My little “pep” talk before the Day 2 keynote was spur of the moment. I woke up that morning thinking about how successful CFSummit seemed to be and how far I had come in the three years since I started giving back and a thought struck me, people need to hear how rewarding it is to get involved. The thought wouldn’t leave me. It nagged and insisted at me. So I asked Adobe to let me make a few announcements before the day 2 keynote. I warned them I would have little “pep” speech and they were kind enough to trust me. My words were unscripted and from the heart.

    If you were the only person I motivated to give back, to blog more, to share with others more, then my goal was accomplished. Thanks for this post, it means more to me than you know.

    • Chris Hagood November 19, 2013 at 3:52 am


      Based on your last paragraph… mission accomplished. I am finding that deciding “what” to say or “how” to say it is not a challenge. It is the “when” that appears to be my struggle. Life is currently demanding my time, and with 2 kids in the house, I give it willingly.

      And yes… All the the hesitations you struggled with are familiar to me. I am confident in what I do, and I know I am very good at what I do. Will what I write reflect my knowledge? Will others look down there nose at what I have to say? These are fears that are similar to how people describe public speaking. Fortunately for me, public speaking comes easy. Being willing to share my knowledge on the internet is far more daunting. That is probably why my initial posts could be described as “safe”.

      Thank you again for the motivation. I look forward to being able to post more in the not-to-distant future.

      If you are looking for unsolicited advice for CFSummit 2014. Start promoting early. I think the doubling the attendance of this year’s event will be a snap now that the event was a success this year.


  4. Dan Fredericks November 19, 2013 at 12:52 pm

    This is awesome…what Tim said has carried with me. Dan Wilson has also hit me up about this and says he wants me to speak at NCDevCon next year…almost got a topic accepted this past year. Scared, kinda…i can speak to people, but the answering of questions and talking about a coding topic, scares me. But this past year when I was asked/tricked/etc into running the NOVACFUG, that made me realize it was time to do more.
    I do agree it is hard to find the time with 2 kids running around at home and after long days getting online to work, and I am still struggling with that, but I am trying to soak up knowledge and pass it on to my coworkers…using my contacts for good, not evil 🙂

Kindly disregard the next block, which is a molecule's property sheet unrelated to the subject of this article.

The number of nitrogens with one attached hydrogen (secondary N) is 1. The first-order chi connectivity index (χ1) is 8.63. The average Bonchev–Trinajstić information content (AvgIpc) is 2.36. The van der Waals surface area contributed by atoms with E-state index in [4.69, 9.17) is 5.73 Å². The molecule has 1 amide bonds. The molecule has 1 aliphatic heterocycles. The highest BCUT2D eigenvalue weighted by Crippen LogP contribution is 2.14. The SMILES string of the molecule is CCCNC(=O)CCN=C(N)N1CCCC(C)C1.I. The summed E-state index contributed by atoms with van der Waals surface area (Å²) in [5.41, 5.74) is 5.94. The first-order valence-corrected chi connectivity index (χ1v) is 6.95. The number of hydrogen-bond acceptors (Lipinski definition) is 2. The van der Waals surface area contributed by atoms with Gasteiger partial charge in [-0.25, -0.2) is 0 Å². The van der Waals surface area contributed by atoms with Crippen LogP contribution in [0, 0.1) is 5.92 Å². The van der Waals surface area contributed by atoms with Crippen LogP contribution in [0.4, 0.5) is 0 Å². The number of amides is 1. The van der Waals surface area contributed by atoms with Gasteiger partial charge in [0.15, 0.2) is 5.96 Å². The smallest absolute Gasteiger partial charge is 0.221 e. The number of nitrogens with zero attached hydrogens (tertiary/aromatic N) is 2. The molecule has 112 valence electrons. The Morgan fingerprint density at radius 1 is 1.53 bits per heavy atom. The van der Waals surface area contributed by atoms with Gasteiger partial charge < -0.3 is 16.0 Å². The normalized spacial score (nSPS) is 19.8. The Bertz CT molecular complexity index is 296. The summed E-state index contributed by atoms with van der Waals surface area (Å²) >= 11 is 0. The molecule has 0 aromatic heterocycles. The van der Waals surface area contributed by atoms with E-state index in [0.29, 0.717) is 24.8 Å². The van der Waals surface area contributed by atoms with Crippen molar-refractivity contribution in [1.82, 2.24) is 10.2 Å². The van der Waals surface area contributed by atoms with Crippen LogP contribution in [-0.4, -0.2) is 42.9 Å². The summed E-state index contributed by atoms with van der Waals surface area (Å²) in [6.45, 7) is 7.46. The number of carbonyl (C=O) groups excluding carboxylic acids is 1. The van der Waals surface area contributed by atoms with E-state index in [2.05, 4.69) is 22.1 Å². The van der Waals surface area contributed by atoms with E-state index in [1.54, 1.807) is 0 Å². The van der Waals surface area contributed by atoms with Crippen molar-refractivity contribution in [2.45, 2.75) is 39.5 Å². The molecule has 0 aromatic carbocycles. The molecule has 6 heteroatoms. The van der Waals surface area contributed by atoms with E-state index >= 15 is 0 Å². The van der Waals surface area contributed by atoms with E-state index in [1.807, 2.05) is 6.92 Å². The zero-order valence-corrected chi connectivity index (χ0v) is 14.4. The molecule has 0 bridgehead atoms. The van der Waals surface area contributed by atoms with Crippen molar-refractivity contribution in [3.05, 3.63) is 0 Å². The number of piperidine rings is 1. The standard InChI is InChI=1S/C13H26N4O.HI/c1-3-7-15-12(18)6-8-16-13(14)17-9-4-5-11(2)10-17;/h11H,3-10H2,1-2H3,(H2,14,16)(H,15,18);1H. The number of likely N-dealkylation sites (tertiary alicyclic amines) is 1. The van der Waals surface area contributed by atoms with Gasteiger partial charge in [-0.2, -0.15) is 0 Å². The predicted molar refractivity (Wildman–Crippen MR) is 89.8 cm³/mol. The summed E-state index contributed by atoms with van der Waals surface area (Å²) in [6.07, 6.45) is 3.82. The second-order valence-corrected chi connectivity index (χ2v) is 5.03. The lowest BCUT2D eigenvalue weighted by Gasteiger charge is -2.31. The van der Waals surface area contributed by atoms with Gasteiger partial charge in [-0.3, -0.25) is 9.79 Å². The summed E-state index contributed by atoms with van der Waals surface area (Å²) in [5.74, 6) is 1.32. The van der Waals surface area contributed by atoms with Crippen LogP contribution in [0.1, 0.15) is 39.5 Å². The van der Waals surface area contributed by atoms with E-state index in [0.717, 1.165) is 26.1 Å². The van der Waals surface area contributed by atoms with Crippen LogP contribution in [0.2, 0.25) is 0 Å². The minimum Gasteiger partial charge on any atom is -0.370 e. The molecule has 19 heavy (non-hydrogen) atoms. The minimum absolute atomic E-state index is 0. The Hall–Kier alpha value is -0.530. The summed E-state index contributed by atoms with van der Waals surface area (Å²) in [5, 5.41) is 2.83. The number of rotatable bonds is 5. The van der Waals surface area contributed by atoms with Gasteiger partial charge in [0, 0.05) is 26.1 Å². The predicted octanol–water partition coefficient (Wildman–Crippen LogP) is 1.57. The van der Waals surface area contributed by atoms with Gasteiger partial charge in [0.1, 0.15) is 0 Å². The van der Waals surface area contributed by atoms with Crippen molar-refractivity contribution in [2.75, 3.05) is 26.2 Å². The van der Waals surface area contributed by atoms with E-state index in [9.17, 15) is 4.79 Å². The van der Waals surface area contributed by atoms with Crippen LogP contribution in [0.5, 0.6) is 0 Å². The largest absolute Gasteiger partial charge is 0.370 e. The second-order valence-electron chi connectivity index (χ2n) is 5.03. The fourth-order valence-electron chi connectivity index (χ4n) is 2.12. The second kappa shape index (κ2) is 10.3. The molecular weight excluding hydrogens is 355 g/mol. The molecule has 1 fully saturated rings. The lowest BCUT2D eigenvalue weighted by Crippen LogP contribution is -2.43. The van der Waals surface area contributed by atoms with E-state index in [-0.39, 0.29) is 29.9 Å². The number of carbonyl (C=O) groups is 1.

I have this past year worked with a few people in our field on fixing some apps they built…mike henke and cloudy with a change of tests, and ryan anklams cfkoans, so i am findling ways to help, even if it is because I see how it can benefit me or my work, so taking a few minutes out of my day to do that, is worth it.
    So, Kudos to you for feeling it is important to give back…I got “permission” from the wife to do this and we are working to figure out how to fit it around everything else a family as to do, but it will be worth it…and from a selfish point of view, we use Oracle and CF here, so the more blog posts you have about Oracle and CF working together, the better it will be for us at my job 🙂
    Have at it and enjoy the sharing, i’d say if it feels like a job doing the blogs and stuff, you are doing something wrong, find a way to make it fun…happy blogging.

  5. cfloveorg November 22, 2013 at 3:59 pm

    Have you noticed everyone rush to learn JavaScript, every dark cobwebbed corner of it? But leaving advanced SQL behind.

    • Chris Hagood November 22, 2013 at 6:56 pm

      Yes! Everything is JavaScript JavaScript JAVASCRIPT!!!! I wouldn’t call myself a JS expert, but I can get around just fine. My opinion is that you can have the prettiest, most interactive site on the net, but if the data response is poor or if the data is crap… UI doesn’t matter.

      The inverse is also true. Great data with an awful UI is just as bad.

      But to answer your question… Yeah. JS is the “IT” one to learn now.